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I've been investing in some new surge protectors lately – a fraught process at best given the difficulties of comparing model and brand quality. Things were even trickier when looking into ethernet (rj45/cat5e) surge protectors, so I fell back on Tripp Lite since they seem to be lots of folks' favorite brand. I just got off the phone with a Tripp Lite representative who told me all of their ethernet protection products cap out at 100Mbps, and they expressed skepticism that there was anything reliable and faster on the market.

Is there:

  1. An electrical reason surge protector speeds don't go higher?
  2. Not enough demand to justify faster protectors because people don't typically protect ethernet connections or protect them through other means?
  3. Something else I've not considered?
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3 Answers 3

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There are TVS solutions that cover not only Gbit Ethernet, but even faster standards like HDMI 2.x and USB3.

Not sure where the Tripp-Lite guy is getting his info, but here's an appnote from Semtech for Ethernet protection: https://interferencetechnology.com/defending-ethernet-ports-from-electrical-transient-events/

tl; dr: they offer the RClamp3374N for Gbit Ethernet.

Higher speed standards get fussy about the TVS diode capacitance affecting the eye diagram too much. HDMI2.x in particular is sensitive to this, so the TVS must be chosen with care.

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  1. No, there is no reason, and in fact faster do exist - available even from Tripp-Lite, so maybe you should be very sceptical about their salesperson.

  2. No, it's usually just that people run Ethernet only inside their house, so unless you have Ethernet running between two buildings, you have little reason to protect Ethernet from surges that come from outside due to lightning strike or such events.

  3. Yes - why do you need Ethernet surge protection to begin with - it's an isolated interface, so most of the time items inside your house do not need one.

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  • \$\begingroup\$ Re 3: are you suggesting that so long as switches and routers are themselves powered on surge protectors, that ethernet connected devices are isolated from surges over ethernet? For example, say I had a router not on a surge protector and connected over ethernet to a switch which was powered behind a surge protector, which was in turn connected to a computer on a surge protector. In the event of a surge, the router is unprotected and so a surge could reach the switch over ethernet, but not the computer beyond? \$\endgroup\$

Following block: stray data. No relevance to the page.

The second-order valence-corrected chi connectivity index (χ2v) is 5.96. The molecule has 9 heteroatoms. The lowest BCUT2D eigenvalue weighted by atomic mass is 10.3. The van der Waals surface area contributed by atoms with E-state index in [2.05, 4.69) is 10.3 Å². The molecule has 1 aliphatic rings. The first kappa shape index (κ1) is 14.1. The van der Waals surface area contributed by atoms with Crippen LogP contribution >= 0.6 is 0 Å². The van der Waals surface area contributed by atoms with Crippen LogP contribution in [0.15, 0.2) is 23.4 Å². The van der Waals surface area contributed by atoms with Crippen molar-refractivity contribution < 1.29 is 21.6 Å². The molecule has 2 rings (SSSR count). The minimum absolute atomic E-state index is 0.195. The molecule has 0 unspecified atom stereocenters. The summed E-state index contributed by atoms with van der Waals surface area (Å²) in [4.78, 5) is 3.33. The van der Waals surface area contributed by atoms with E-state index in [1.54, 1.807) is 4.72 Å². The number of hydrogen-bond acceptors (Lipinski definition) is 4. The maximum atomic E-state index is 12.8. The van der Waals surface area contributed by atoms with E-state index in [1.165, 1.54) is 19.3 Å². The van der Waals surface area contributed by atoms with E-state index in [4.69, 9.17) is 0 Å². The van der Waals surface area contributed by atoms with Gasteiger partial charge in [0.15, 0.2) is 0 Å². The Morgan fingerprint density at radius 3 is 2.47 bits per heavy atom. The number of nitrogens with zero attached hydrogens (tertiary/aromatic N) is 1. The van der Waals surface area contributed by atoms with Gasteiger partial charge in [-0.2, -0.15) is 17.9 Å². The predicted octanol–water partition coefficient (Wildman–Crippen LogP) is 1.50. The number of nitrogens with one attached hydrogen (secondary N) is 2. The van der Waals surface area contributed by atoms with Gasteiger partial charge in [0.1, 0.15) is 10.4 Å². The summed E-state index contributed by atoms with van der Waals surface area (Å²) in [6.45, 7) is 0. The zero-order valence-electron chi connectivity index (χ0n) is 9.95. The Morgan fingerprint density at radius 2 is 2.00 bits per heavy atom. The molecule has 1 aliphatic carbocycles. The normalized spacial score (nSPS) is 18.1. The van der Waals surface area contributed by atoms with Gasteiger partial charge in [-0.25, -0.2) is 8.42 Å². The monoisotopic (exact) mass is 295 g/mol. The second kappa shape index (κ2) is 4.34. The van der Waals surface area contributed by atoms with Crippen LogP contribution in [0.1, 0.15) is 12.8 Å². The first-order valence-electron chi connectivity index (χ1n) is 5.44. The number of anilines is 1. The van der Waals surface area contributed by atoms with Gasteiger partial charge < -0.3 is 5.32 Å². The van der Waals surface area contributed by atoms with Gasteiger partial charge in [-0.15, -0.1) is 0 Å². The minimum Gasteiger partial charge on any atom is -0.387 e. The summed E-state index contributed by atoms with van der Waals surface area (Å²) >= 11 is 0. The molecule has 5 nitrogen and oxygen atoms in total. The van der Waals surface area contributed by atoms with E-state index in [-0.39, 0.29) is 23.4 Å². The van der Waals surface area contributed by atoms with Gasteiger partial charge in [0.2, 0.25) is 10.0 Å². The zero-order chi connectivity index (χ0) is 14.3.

– fedora
    Commented Aug 18, 2021 at 18:27
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    \$\begingroup\$ @fedora If it is necessary to consider such situations, fibre connections would eliminate those problems. \$\endgroup\$ Commented Aug 18, 2021 at 19:01
  • \$\begingroup\$ @fedora you would at least have to explain what surges you are talking about. Where would the surges come from? Via mains power - but power supplies are transformer isolated. Via phone line to the modem/router - but the phone line is also transformer isolated. \$\endgroup\$
    – Justme
    Commented Aug 18, 2021 at 19:53
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Something else I've not considered?

Think about what ethernet has that most other data comms don't have; namely, the magnetics: -

enter image description here

They provide surge voltage isolation. Picture from this Farnell data sheet

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  • \$\begingroup\$ Those magnetics aren't perfect: they can have some coupling from large common-mode transient events. The TVS diodes on the PHY side will suppress these. \$\endgroup\$ Commented Aug 18, 2021 at 17:28
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    \$\begingroup\$ Yes, and that's the thing that I believe might be adding to the confusing the op. A lightweight TVS that doesn't upset the data rate due to high capacitance isn't a problem and, it isn't a problem because the majority of the energy of the surge just cannot reach the PHY due to the isolating nature of the magnetics. \$\endgroup\$
    – Andy aka
    Commented Aug 18, 2021 at 18:12
  • \$\begingroup\$ The technical nuance is a bit over my head, so I appreciate your patience helping me sort it out. I think I follow the idea of the magnetics isolating devices over Ethernet. It's easy to find lots of anecdotes from people who had networked devices damaged by surge over Ethernet though. How do such things happen if it's an isolating interface? \$\endgroup\$
    – fedora
    Commented Aug 18, 2021 at 18:20
  • \$\begingroup\$ My own, direct experience (set-top boxes) is that relying on the magnetics to block common-mode fast transients isn't enough - they need suppressors to get the residual energy that manages to sneak through. Magnetics with protection in them were also more expensive / harder to multiple-source than using a separate TVS solution on the PHY side. \$\endgroup\$ Commented Aug 18, 2021 at 18:20
  • \$\begingroup\$ If we are talking about proper surges i.e. indirect lightning strikes then the standard ethernet magnetics will do the job up to a couple of thousand volts. CM fast transients are different and much faster but, they are generally not called or referred to as surges (as per the question title and text). \$\endgroup\$
    – Andy aka
    Commented Aug 18, 2021 at 18:25

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